The first such non-Texas expansion opened last October in Winchester, Virginia. Tim wasn't closely involved in that opening, but he knows the story. "They found a franchise partner that was interested and these guys are kind of the kings of Winchester," he explained. "It's a family. They've lived there for a long time and they had a development that they were doing and really wanted a movie theater anchored in it. They knew about the [Alamo Drafthouse] brand and so it was... a group that sought us out."
The success of that first distant expansion is telling for the brand's potential in other markets. Tim explains, "It's interesting, because I've been up to Winchester now and it's a small town, it's relatively close to Washington, DC. By all accounts it wouldn't be the greatest market in the world for us, but they do really great business."
Now that Tim is back on board, there's a two-pronged expansion that he's spearheading. "We're looking to have franchise partners like we have in Winchester," he said. We probably are going to have several new locations open up in the next year; we have a strategy for expanding every year." The company also has designs internally for getting into the major markets that Tim and Karrie initially avoided in favor of Austin. "Myself, I want to move into New York and LA and hopefully in relatively short order have Alamo Drafthouse locations open up in those major markets."
In addition to the Drafthouse brand, there's also Mondo, a boutique art house connected to the company that specializes in limited edition, hand silk-screened movie posters from a range of artists. "The very first incarnation of Mondo was maybe 8 years ago in our original [Austin] location downtown," Tim said. "We had a storefront retail space that was initially our ticket booth but we ended up not using it."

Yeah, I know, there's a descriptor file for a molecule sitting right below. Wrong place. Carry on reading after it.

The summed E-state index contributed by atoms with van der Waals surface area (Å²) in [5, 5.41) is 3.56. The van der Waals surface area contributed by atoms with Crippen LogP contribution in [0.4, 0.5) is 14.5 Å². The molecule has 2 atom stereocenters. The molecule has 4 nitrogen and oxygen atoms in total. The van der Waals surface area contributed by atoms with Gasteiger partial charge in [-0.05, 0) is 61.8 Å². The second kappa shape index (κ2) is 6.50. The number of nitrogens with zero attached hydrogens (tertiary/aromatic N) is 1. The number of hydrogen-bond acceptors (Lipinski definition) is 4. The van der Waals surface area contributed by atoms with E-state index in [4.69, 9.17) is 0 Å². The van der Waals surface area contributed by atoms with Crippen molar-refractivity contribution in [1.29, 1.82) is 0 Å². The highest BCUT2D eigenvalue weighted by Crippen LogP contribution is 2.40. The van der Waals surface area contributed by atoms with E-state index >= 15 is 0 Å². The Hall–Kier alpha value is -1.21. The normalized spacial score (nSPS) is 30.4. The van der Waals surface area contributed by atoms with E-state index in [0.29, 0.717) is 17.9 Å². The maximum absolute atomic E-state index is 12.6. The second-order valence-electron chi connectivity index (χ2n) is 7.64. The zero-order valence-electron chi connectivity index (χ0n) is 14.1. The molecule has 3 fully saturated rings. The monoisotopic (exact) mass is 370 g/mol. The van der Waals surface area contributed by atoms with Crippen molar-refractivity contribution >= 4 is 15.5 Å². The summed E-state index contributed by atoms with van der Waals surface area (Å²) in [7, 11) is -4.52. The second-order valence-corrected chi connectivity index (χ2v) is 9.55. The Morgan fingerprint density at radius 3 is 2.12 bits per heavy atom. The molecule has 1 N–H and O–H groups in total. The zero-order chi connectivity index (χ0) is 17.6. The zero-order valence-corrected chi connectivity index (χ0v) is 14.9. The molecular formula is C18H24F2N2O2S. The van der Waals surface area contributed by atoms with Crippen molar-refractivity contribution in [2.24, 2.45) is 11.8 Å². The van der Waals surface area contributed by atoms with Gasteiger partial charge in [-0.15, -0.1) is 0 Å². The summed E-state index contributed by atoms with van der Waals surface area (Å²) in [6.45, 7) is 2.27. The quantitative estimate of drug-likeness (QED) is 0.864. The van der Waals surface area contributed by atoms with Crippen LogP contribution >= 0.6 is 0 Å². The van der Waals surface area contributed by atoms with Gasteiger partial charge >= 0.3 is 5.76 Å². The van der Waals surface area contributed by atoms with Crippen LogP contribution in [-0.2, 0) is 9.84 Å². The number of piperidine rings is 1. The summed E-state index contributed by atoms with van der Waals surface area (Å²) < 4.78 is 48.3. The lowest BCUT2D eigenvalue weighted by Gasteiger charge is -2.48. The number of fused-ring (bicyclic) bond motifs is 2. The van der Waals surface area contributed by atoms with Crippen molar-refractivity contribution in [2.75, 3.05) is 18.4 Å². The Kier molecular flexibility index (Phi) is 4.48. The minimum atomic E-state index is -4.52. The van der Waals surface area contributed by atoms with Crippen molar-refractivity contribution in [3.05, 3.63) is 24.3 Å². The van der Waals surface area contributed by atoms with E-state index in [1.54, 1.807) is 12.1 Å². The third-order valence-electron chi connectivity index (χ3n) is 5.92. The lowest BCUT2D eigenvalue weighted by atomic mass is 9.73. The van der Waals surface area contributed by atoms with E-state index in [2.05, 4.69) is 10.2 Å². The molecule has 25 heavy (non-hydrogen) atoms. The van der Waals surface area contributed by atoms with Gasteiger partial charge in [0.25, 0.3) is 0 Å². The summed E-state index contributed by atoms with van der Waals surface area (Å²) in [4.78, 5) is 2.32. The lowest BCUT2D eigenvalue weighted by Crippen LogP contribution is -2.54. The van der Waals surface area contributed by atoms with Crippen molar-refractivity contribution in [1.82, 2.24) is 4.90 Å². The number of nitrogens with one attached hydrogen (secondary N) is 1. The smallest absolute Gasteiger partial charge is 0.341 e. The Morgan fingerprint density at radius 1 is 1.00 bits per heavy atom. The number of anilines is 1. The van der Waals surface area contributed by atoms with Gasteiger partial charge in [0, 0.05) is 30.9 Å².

"We had traffic that was walking by the theater and we weren't really doing anything with the space," he continued. "It was more of a T-shirt boutique at the time, it had more of a retro type of feel. It was there just because we had un-utilized streetside retail space. Even the URL is 'mondotees.com,' so that was our focus."
"We go by Mondo now, and we still sell a few shirts now and again, but the... identity has been crafted over these hand silk-screened movie posters. Its just been an evolution; over the past year, year and a half really its really taken off. Justin [Ishamel], who is the creative director of Mondo, it's his voice, his vision, where it's going now."
Of course, now there's also the company's freshly born newcomer, Drafthouse Films, which kicks off with a fall release acquired and ready to go. "It's a movie called 'Four Lions' by Chris Morris," Tim said. "Chris Morris, if you don't know him, he's a longtime BBC comedian/television producer. His film debuted at Sundance, it was a closing night film at South By Southwest and it was also the Audience Award winner at LA Film Festival. It's been sitting on the shelf for a little bit because it's a bit controversial."
"It's basically a slapstick comedy about Jihadist bombers, suicide bombers," he continued. "It inherently, because of its subject matter, has potential controversy and I think that's why it sat there for awhile. So we have acquired it and are going to be releasing it this fall. It's under the banner of Drafthouse Films, so we'll be opening it in theaters that are not Alamo Drafthouse. It's a pretty exciting time for us. Mondo will definitely be involved, they're already looking at poster concepts to help spur on the release of that... maybe in about a month or so."